The Passport Seva scheme has processed its 10 millionth passport application since Tata Consultancy Services started the ball rolling 15 months ago with the implementation of its 1500 crore end-to-end passport service to the government.
In its role as IT service provider to the Indian government’s new passport service, Tata Consultancy Services (TCS) is responsible for collecting, processing and cross-referencing the personal details of 35,000 individuals a day. The IT services giant has replaced archaic manual processes with digital workflows, and has invested in the IT infrastructure to support them.
Only about 8% (90 million) of India’s 1.2 billion residents have passports, but the demand for passports in India is increasing by 18% per year. Three years ago, the Ministry of External Affairs simply didn't have the capacity to process applications and began looking for a services partner to transform its manual processes. In the last two years, since winning a competitive tender, TCS has transformed the processes to completely digital workflows.
Tanmoy Chakrabarty, head of the global public sector business at TCS, heads up the project. He said the project is currently “dealing with 35,000 people per day.”
TCS uses its entire service capability to underpin the project from the front office to the datacenter. The company has digitized previously manual processes, which means it previously took months in the past for applicants to receive passports if they were lucky.
Chakrabarty said the scheme “has brought to bear the full service capability of TCS.” It has built a tier-three datacenter in Delhi with disaster recovery provisions in Chennai, and also built a communications network between about 130 operations right across India. It has established 17 language call centers and 77 outlets (Passport Seva Kendras) with 2500 staff providing front office support. TCS also trained 4000 Ministry of External Affairs employees to ensure they could use the new processes.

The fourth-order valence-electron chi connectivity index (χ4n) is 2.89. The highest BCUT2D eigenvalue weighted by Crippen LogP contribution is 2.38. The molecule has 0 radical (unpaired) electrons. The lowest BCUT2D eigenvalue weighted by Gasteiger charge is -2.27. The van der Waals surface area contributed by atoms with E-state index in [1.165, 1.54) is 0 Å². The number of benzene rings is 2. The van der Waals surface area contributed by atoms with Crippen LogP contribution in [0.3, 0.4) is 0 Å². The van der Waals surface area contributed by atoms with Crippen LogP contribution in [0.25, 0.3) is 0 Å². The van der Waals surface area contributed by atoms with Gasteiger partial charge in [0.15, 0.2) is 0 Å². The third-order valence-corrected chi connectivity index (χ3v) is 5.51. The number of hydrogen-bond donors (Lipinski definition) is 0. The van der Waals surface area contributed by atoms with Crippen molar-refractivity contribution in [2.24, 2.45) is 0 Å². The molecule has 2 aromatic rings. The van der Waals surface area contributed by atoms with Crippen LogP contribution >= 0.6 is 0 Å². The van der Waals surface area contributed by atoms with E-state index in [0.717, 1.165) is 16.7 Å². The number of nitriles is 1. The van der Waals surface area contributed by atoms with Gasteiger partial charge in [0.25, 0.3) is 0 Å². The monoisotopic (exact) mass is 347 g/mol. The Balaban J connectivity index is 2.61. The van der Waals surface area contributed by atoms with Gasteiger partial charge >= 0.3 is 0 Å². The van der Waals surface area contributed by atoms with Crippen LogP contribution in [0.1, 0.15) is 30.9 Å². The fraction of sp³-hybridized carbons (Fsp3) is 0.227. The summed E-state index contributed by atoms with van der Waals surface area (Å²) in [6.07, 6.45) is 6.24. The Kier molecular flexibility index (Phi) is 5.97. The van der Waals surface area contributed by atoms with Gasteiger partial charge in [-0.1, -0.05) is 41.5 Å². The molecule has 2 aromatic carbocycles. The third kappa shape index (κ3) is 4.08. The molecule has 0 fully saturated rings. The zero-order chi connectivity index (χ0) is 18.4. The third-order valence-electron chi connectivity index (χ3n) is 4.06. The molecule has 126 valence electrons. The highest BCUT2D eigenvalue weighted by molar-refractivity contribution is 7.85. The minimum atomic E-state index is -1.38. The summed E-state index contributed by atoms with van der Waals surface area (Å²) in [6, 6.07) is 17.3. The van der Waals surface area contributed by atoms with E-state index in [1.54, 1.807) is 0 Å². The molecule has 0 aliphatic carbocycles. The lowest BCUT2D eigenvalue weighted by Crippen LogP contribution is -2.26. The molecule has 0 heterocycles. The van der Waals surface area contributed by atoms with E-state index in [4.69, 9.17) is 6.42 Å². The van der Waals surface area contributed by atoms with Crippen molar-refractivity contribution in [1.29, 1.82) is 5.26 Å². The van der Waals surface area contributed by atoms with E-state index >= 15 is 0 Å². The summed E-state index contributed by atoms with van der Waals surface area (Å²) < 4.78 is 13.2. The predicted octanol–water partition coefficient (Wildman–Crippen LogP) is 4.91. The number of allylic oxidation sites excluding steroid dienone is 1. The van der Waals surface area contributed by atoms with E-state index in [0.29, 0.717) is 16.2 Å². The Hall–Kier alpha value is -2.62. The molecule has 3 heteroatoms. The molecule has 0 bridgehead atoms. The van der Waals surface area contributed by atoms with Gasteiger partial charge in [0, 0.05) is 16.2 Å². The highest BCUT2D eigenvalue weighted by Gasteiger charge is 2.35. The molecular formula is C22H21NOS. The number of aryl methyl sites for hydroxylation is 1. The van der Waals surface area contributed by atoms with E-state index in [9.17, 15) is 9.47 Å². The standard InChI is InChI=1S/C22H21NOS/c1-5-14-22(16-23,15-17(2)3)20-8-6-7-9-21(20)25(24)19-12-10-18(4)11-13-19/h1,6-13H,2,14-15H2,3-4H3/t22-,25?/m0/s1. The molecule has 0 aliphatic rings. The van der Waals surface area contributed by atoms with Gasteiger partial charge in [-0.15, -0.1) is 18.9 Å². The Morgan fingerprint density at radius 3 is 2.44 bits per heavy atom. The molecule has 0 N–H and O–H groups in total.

TCS also set up, implemented and is operating the IT infrastructure at 37 regional passport offices, a central passport print facility, a network operations center and a security operations center, which both have 24-hour monitoring.
New digital workflow process takes months off passport waiting time
When TCS took over the project -- worth about 1500 crore -- two years ago, there were 80 million passport holders on the Ministry of External Affairs database. In the past, applicants would visit one of 37 centers, wait hours to give their details, pay, and then it would take months to receive a passport if everything went smoothly, which was not always the case, Chakrabarty said. “Everything was about filling out forms and visiting offices, often many miles away.”
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Today, Indian citizens can apply online and book a date to visit one of 77 centers to complete the process. TCS staff in one of the outlets will check the online applications and take biometrics. Once an application has been processed and approved, TCS passes it over to the Ministry of External Affairs staff and doesn't touch it again. “We as the service provider do not have access to any of the data,” Chakrabarty said. If all is in order, they pass it to the verification zone where Ministry of External Affairs' staff take over before the application moves to the granting section, where it will either be approved for a passport or denied.
Because the entire process is digitized, applicants can contact the call centre at any time for an update of the application because the call center has access to the information. “One of the main problems was it wasn't possible to check the progress of an application and you just had to hope everything was OK,” Chakrabarty said.
The service also links to the Aadhaar project – also known as unique identification -- and accepts an applicant’s ID card number as a biometric proof of identify.
As part of the agreement, TCS has set up a dedicated development center; is responsible for design, development and maintenance of the passport issuance application and the passport Seva portal; has migrated data from legacy systems; and provides information security covering physical security, infrastructure and application security, as well as information security.
The supplier also collects and processes fees, is responsible for change management, training and communication management, and handles citizen feedback and grievance management.
Chakrabarty said the biggest challenge was not the technology, but the change management and the nationwide rollout.
TCS will eventually transfer the service to the government through a build-own-operate-transfer model.